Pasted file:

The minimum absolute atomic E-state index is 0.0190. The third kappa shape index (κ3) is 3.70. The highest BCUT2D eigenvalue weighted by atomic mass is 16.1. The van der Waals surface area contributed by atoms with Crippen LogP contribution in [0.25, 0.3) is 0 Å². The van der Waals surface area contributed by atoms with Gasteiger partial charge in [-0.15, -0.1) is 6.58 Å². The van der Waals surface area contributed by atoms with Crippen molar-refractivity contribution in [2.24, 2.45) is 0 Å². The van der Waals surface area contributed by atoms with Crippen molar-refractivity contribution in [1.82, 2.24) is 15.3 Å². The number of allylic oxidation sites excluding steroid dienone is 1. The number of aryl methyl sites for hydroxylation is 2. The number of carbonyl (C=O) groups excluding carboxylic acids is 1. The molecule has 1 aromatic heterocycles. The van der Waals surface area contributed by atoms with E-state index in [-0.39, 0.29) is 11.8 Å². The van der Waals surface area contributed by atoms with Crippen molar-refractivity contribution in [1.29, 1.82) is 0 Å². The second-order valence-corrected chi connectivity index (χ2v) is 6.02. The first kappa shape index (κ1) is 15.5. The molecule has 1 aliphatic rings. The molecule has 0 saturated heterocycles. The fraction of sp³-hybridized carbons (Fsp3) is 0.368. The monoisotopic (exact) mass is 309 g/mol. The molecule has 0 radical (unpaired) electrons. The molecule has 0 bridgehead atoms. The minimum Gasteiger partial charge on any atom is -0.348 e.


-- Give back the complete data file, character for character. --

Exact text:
The minimum absolute atomic E-state index is 0.0190. The third kappa shape index (κ3) is 3.70. The highest BCUT2D eigenvalue weighted by atomic mass is 16.1. The van der Waals surface area contributed by atoms with Crippen LogP contribution in [0.25, 0.3) is 0 Å². The van der Waals surface area contributed by atoms with Gasteiger partial charge in [-0.15, -0.1) is 6.58 Å². The van der Waals surface area contributed by atoms with Crippen molar-refractivity contribution in [2.24, 2.45) is 0 Å². The van der Waals surface area contributed by atoms with Crippen molar-refractivity contribution in [1.82, 2.24) is 15.3 Å². The number of allylic oxidation sites excluding steroid dienone is 1. The number of aryl methyl sites for hydroxylation is 2. The number of carbonyl (C=O) groups excluding carboxylic acids is 1. The molecule has 1 aromatic heterocycles. The van der Waals surface area contributed by atoms with E-state index in [-0.39, 0.29) is 11.8 Å². The van der Waals surface area contributed by atoms with Crippen molar-refractivity contribution in [1.29, 1.82) is 0 Å². The second-order valence-corrected chi connectivity index (χ2v) is 6.02. The first kappa shape index (κ1) is 15.5. The molecule has 1 aliphatic rings. The molecule has 0 saturated heterocycles. The fraction of sp³-hybridized carbons (Fsp3) is 0.368. The monoisotopic (exact) mass is 309 g/mol. The molecule has 0 radical (unpaired) electrons. The molecule has 0 bridgehead atoms. The minimum Gasteiger partial charge on any atom is -0.348 e.